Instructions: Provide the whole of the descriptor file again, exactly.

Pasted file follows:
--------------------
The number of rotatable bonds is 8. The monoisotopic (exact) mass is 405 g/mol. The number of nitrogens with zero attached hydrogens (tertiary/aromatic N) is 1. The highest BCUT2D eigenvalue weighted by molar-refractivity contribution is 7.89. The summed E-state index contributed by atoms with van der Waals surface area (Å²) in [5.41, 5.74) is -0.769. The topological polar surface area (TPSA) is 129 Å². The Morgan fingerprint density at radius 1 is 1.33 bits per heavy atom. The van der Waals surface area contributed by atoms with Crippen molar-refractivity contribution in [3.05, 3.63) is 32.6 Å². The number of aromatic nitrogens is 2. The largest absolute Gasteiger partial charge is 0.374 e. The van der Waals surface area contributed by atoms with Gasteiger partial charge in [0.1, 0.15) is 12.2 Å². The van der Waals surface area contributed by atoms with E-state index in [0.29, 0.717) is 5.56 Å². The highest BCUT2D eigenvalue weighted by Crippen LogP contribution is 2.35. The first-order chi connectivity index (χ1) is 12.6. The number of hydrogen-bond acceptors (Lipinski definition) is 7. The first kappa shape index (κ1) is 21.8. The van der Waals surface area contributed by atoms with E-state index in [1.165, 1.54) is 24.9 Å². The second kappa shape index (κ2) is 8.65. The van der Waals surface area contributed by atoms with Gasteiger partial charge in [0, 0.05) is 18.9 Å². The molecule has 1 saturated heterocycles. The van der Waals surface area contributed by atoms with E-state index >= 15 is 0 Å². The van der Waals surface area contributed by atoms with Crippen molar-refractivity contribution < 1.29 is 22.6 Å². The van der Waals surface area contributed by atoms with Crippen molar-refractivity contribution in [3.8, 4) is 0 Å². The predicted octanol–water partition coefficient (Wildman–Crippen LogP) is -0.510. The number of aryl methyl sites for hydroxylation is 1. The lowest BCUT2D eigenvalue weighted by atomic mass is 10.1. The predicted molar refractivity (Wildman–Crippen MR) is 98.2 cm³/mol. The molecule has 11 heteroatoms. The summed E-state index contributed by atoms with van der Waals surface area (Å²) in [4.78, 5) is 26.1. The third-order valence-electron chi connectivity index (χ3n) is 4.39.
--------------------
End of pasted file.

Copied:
The number of rotatable bonds is 8. The monoisotopic (exact) mass is 405 g/mol. The number of nitrogens with zero attached hydrogens (tertiary/aromatic N) is 1. The highest BCUT2D eigenvalue weighted by molar-refractivity contribution is 7.89. The summed E-state index contributed by atoms with van der Waals surface area (Å²) in [5.41, 5.74) is -0.769. The topological polar surface area (TPSA) is 129 Å². The Morgan fingerprint density at radius 1 is 1.33 bits per heavy atom. The van der Waals surface area contributed by atoms with Crippen molar-refractivity contribution in [3.05, 3.63) is 32.6 Å². The number of aromatic nitrogens is 2. The largest absolute Gasteiger partial charge is 0.374 e. The van der Waals surface area contributed by atoms with Gasteiger partial charge in [0.1, 0.15) is 12.2 Å². The van der Waals surface area contributed by atoms with E-state index in [0.29, 0.717) is 5.56 Å². The highest BCUT2D eigenvalue weighted by Crippen LogP contribution is 2.35. The first-order chi connectivity index (χ1) is 12.6. The number of hydrogen-bond acceptors (Lipinski definition) is 7. The first kappa shape index (κ1) is 21.8. The van der Waals surface area contributed by atoms with E-state index in [1.165, 1.54) is 24.9 Å². The second kappa shape index (κ2) is 8.65. The van der Waals surface area contributed by atoms with Gasteiger partial charge in [0, 0.05) is 18.9 Å². The molecule has 1 saturated heterocycles. The van der Waals surface area contributed by atoms with E-state index >= 15 is 0 Å². The van der Waals surface area contributed by atoms with Crippen molar-refractivity contribution < 1.29 is 22.6 Å². The van der Waals surface area contributed by atoms with Crippen molar-refractivity contribution in [3.8, 4) is 0 Å². The predicted octanol–water partition coefficient (Wildman–Crippen LogP) is -0.510. The number of aryl methyl sites for hydroxylation is 1. The lowest BCUT2D eigenvalue weighted by atomic mass is 10.1. The predicted molar refractivity (Wildman–Crippen MR) is 98.2 cm³/mol. The molecule has 11 heteroatoms. The summed E-state index contributed by atoms with van der Waals surface area (Å²) in [4.78, 5) is 26.1. The third-order valence-electron chi connectivity index (χ3n) is 4.39.